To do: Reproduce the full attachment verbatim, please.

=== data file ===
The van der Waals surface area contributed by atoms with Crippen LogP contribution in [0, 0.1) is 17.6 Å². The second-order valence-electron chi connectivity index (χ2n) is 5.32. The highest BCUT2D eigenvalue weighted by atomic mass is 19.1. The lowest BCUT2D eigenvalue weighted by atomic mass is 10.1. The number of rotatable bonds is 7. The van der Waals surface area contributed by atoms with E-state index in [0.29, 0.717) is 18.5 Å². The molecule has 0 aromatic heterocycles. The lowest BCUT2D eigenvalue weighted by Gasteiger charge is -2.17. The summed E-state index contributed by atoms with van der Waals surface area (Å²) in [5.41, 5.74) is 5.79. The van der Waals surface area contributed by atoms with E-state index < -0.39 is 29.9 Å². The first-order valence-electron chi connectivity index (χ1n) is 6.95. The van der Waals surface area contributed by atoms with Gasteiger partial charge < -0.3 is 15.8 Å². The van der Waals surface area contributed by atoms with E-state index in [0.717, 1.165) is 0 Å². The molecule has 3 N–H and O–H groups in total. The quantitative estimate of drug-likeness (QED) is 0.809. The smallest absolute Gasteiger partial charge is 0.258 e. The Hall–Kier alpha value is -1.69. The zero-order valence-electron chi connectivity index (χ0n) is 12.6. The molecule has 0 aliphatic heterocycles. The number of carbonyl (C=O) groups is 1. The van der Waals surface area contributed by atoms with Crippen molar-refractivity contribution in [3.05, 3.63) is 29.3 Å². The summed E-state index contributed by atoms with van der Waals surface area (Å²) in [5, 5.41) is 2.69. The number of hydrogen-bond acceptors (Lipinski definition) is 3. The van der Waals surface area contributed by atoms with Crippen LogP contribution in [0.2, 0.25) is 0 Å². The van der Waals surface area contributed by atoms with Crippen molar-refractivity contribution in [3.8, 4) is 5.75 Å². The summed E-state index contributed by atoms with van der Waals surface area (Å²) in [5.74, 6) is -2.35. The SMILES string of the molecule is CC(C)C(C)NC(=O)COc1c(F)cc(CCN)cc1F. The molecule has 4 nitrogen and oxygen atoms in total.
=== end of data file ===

The van der Waals surface area contributed by atoms with Crippen LogP contribution in [0, 0.1) is 17.6 Å². The second-order valence-electron chi connectivity index (χ2n) is 5.32. The highest BCUT2D eigenvalue weighted by atomic mass is 19.1. The lowest BCUT2D eigenvalue weighted by atomic mass is 10.1. The number of rotatable bonds is 7. The van der Waals surface area contributed by atoms with E-state index in [0.29, 0.717) is 18.5 Å². The molecule has 0 aromatic heterocycles. The lowest BCUT2D eigenvalue weighted by Gasteiger charge is -2.17. The summed E-state index contributed by atoms with van der Waals surface area (Å²) in [5.41, 5.74) is 5.79. The van der Waals surface area contributed by atoms with E-state index < -0.39 is 29.9 Å². The first-order valence-electron chi connectivity index (χ1n) is 6.95. The van der Waals surface area contributed by atoms with Gasteiger partial charge < -0.3 is 15.8 Å². The van der Waals surface area contributed by atoms with E-state index in [0.717, 1.165) is 0 Å². The molecule has 3 N–H and O–H groups in total. The quantitative estimate of drug-likeness (QED) is 0.809. The smallest absolute Gasteiger partial charge is 0.258 e. The Hall–Kier alpha value is -1.69. The zero-order valence-electron chi connectivity index (χ0n) is 12.6. The molecule has 0 aliphatic heterocycles. The number of carbonyl (C=O) groups is 1. The van der Waals surface area contributed by atoms with Crippen molar-refractivity contribution in [3.05, 3.63) is 29.3 Å². The summed E-state index contributed by atoms with van der Waals surface area (Å²) in [5, 5.41) is 2.69. The number of hydrogen-bond acceptors (Lipinski definition) is 3. The van der Waals surface area contributed by atoms with Crippen LogP contribution in [0.2, 0.25) is 0 Å². The van der Waals surface area contributed by atoms with Crippen molar-refractivity contribution in [3.8, 4) is 5.75 Å². The summed E-state index contributed by atoms with van der Waals surface area (Å²) in [5.74, 6) is -2.35. The SMILES string of the molecule is CC(C)C(C)NC(=O)COc1c(F)cc(CCN)cc1F. The molecule has 4 nitrogen and oxygen atoms in total.